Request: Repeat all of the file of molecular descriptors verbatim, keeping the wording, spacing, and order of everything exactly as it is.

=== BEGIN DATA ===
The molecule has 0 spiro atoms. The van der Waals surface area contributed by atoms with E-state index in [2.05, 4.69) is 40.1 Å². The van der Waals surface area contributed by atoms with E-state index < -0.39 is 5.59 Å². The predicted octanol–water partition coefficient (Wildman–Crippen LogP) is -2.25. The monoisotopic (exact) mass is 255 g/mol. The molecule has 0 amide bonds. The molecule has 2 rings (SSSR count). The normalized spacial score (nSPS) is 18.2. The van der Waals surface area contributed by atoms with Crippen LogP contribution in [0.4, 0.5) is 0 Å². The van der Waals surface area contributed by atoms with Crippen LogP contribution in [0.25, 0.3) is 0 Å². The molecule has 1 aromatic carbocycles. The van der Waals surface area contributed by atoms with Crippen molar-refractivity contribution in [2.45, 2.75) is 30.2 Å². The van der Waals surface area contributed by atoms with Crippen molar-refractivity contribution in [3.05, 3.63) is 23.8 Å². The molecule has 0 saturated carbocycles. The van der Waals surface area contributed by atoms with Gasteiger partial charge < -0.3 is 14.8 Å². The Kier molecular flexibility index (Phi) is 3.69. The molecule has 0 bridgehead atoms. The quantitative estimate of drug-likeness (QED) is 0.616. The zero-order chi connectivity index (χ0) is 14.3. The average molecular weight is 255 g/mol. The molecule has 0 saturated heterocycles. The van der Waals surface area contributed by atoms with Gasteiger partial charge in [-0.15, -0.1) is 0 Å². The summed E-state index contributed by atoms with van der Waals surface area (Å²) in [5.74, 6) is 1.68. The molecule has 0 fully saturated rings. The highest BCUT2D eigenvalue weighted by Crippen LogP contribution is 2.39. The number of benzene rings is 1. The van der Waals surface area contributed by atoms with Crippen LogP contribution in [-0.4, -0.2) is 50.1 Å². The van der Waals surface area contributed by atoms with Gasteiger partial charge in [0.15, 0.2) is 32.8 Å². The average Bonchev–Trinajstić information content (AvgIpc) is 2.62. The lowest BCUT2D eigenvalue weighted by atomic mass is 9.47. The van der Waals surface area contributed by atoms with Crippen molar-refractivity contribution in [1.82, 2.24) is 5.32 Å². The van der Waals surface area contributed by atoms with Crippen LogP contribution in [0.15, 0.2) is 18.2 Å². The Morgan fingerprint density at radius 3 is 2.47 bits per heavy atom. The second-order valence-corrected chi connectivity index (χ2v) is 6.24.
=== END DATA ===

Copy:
The molecule has 0 spiro atoms. The van der Waals surface area contributed by atoms with E-state index in [2.05, 4.69) is 40.1 Å². The van der Waals surface area contributed by atoms with E-state index < -0.39 is 5.59 Å². The predicted octanol–water partition coefficient (Wildman–Crippen LogP) is -2.25. The monoisotopic (exact) mass is 255 g/mol. The molecule has 0 amide bonds. The molecule has 2 rings (SSSR count). The normalized spacial score (nSPS) is 18.2. The van der Waals surface area contributed by atoms with Crippen LogP contribution in [0.4, 0.5) is 0 Å². The van der Waals surface area contributed by atoms with Crippen LogP contribution in [0.25, 0.3) is 0 Å². The molecule has 1 aromatic carbocycles. The van der Waals surface area contributed by atoms with Crippen molar-refractivity contribution in [2.45, 2.75) is 30.2 Å². The van der Waals surface area contributed by atoms with Crippen molar-refractivity contribution in [3.05, 3.63) is 23.8 Å². The molecule has 0 saturated carbocycles. The van der Waals surface area contributed by atoms with Gasteiger partial charge < -0.3 is 14.8 Å². The Kier molecular flexibility index (Phi) is 3.69. The molecule has 0 bridgehead atoms. The quantitative estimate of drug-likeness (QED) is 0.616. The zero-order chi connectivity index (χ0) is 14.3. The average molecular weight is 255 g/mol. The molecule has 0 saturated heterocycles. The van der Waals surface area contributed by atoms with Gasteiger partial charge in [-0.15, -0.1) is 0 Å². The summed E-state index contributed by atoms with van der Waals surface area (Å²) in [5.74, 6) is 1.68. The molecule has 0 fully saturated rings. The highest BCUT2D eigenvalue weighted by Crippen LogP contribution is 2.39. The number of benzene rings is 1. The van der Waals surface area contributed by atoms with Crippen LogP contribution in [-0.4, -0.2) is 50.1 Å². The van der Waals surface area contributed by atoms with Gasteiger partial charge in [0.15, 0.2) is 32.8 Å². The average Bonchev–Trinajstić information content (AvgIpc) is 2.62. The lowest BCUT2D eigenvalue weighted by atomic mass is 9.47. The van der Waals surface area contributed by atoms with Crippen molar-refractivity contribution in [1.82, 2.24) is 5.32 Å². The van der Waals surface area contributed by atoms with Crippen LogP contribution in [0.15, 0.2) is 18.2 Å². The Morgan fingerprint density at radius 3 is 2.47 bits per heavy atom. The second-order valence-corrected chi connectivity index (χ2v) is 6.24.